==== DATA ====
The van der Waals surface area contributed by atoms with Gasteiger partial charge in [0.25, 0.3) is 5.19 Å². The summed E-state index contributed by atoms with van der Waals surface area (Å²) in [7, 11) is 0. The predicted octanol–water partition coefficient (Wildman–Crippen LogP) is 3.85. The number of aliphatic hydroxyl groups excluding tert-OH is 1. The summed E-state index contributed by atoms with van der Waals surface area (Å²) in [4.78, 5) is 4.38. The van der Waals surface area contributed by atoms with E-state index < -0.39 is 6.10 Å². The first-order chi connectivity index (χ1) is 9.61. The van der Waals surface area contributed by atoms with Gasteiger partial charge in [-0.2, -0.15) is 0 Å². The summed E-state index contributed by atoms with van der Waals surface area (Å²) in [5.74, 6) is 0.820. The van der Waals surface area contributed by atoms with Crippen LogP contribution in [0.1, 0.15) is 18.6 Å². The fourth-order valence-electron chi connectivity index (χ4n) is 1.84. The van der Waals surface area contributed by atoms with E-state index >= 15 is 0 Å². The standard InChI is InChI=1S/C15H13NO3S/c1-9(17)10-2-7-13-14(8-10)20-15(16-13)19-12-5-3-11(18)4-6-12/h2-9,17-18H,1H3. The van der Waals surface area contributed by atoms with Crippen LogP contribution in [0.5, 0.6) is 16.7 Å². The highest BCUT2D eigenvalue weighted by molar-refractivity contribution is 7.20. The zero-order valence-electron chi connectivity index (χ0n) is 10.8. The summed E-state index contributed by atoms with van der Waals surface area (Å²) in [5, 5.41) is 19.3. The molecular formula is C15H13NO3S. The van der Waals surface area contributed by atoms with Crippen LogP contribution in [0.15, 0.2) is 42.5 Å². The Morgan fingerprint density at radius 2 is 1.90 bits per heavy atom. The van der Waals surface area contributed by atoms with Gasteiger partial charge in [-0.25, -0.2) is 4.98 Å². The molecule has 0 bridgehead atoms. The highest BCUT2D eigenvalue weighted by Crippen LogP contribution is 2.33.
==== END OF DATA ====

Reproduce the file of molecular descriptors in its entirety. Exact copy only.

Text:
The van der Waals surface area contributed by atoms with Gasteiger partial charge in [0.25, 0.3) is 5.19 Å². The summed E-state index contributed by atoms with van der Waals surface area (Å²) in [7, 11) is 0. The predicted octanol–water partition coefficient (Wildman–Crippen LogP) is 3.85. The number of aliphatic hydroxyl groups excluding tert-OH is 1. The summed E-state index contributed by atoms with van der Waals surface area (Å²) in [4.78, 5) is 4.38. The van der Waals surface area contributed by atoms with E-state index < -0.39 is 6.10 Å². The first-order chi connectivity index (χ1) is 9.61. The van der Waals surface area contributed by atoms with Gasteiger partial charge in [-0.2, -0.15) is 0 Å². The summed E-state index contributed by atoms with van der Waals surface area (Å²) in [5.74, 6) is 0.820. The van der Waals surface area contributed by atoms with Crippen LogP contribution in [0.1, 0.15) is 18.6 Å². The fourth-order valence-electron chi connectivity index (χ4n) is 1.84. The van der Waals surface area contributed by atoms with E-state index >= 15 is 0 Å². The standard InChI is InChI=1S/C15H13NO3S/c1-9(17)10-2-7-13-14(8-10)20-15(16-13)19-12-5-3-11(18)4-6-12/h2-9,17-18H,1H3. The van der Waals surface area contributed by atoms with Crippen LogP contribution in [0.5, 0.6) is 16.7 Å². The highest BCUT2D eigenvalue weighted by molar-refractivity contribution is 7.20. The zero-order valence-electron chi connectivity index (χ0n) is 10.8. The summed E-state index contributed by atoms with van der Waals surface area (Å²) in [5, 5.41) is 19.3. The molecular formula is C15H13NO3S. The van der Waals surface area contributed by atoms with Crippen LogP contribution in [0.15, 0.2) is 42.5 Å². The Morgan fingerprint density at radius 2 is 1.90 bits per heavy atom. The van der Waals surface area contributed by atoms with Gasteiger partial charge in [-0.25, -0.2) is 4.98 Å². The molecule has 0 bridgehead atoms. The highest BCUT2D eigenvalue weighted by Crippen LogP contribution is 2.33.